2. Lehman's incompetence wasn't so bad that it would affect others. Bear Stearns had written so many derivatives that were bought worldwide and their incompetence was so great, that if Bear Stearns wasn't backed by the government, everyone investing in their derivatives would have suffered greatly. Derivatives are basically leveraged investments. So if you buy $10 of derivatives, you could lose many times your $10 investment. This is unlike a stock where you only risk the money you actually invest. Lehman wasn't saved because no one but Lehman would get hurt by letting it fail.

3. The AIG takeover by the government is actually a good investment for the government. They bought almost 80% of the company for a fraction of what it's worth and loaned them money for very high interest rates. AIG is the largest insurer, so every business and individual insured by AIG and their investors were at risk. So by the government taking this action, everyone wins.

4. Freddie Mac and Fannie Mae are the Nation's largest lenders by far. So to have them fail and would also have world-wide consequences since the incompetence was so great.

5. Since more financial institutions are likely to fail soon over this incompetency/corruption, the government has to step in or everyone world-wide will be hurt. Confidence has been so shaken that there seems to be no safe harbor for money. If most people try to get their money and hide it under their mattress or such, then the entire financial system will probably collapse and it would cause world-wide hardship.

How it effects average people: Since financial institutions have less money, they can't lend out nearly as much as before. So expect much higher interest rates on credit card debit and credit harder to get. Since there seems to be few safe investments, you will get less interest in your bank account. Any money the government uses to bail out the system will have to come from taxpayers eventually. A lot of jobs and companies will be lost, so the government will lose a lot of revenue from that, that has to be replaced eventually by tax payers. Also any assets you have probably decreased significantly, since almost all assets depend on financial institutions' health. Companies will have to shed expenses and jobs to deal with this. This will also cause higher prices and inflation for almost everything to make more profit to pay for the problems and higher taxes.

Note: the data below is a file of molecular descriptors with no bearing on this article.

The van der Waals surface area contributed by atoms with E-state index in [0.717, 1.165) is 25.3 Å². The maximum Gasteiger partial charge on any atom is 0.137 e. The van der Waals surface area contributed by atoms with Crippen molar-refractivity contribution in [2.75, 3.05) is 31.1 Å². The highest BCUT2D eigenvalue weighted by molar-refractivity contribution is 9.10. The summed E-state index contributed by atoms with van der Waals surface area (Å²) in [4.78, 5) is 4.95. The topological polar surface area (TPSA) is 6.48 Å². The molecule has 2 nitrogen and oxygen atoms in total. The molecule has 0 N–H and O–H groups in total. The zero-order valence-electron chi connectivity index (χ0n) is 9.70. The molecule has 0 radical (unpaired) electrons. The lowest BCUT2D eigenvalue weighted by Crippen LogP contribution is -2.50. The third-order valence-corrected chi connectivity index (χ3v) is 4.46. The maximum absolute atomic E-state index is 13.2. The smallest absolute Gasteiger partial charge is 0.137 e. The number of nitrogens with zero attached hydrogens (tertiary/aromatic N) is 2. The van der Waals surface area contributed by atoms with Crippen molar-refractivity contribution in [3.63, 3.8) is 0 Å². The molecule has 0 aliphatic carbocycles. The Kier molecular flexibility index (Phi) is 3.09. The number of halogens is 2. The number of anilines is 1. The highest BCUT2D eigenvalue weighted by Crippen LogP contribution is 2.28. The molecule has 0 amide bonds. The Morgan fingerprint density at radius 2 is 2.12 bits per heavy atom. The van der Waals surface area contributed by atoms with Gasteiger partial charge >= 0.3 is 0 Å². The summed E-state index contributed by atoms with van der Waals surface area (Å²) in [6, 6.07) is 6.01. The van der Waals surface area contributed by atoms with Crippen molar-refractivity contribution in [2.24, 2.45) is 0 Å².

How I hope it will play out: Extreme incompetence/corruption cannot be rewarded. If it is known to be rewarded, then it might become more profitable to have a failed financial institution than an successful one (Anyone who has seen the movie The Producers knows how well this idea works). So hopefully the government will buy out failed financial institutions for pennies on the dollar and actually make a huge profit on it, like they did with AIG. With this profit, it's possible to even pay off some of the national debt. So it's a case where two wrongs do make a right.

What is being talked about is just bailing out these companies without making a profit from them to save the system, since the entire system is collapsing so rapidly. This would be a bad move, but since it's all being revealed so fast, it may be unavoidable.

Is the handling of this fair or just? Of course not. However pursuing justice in every case here would hurt almost everyone even worse. Fixing the problems and stopping people from getting hurt is taking priority over justice here.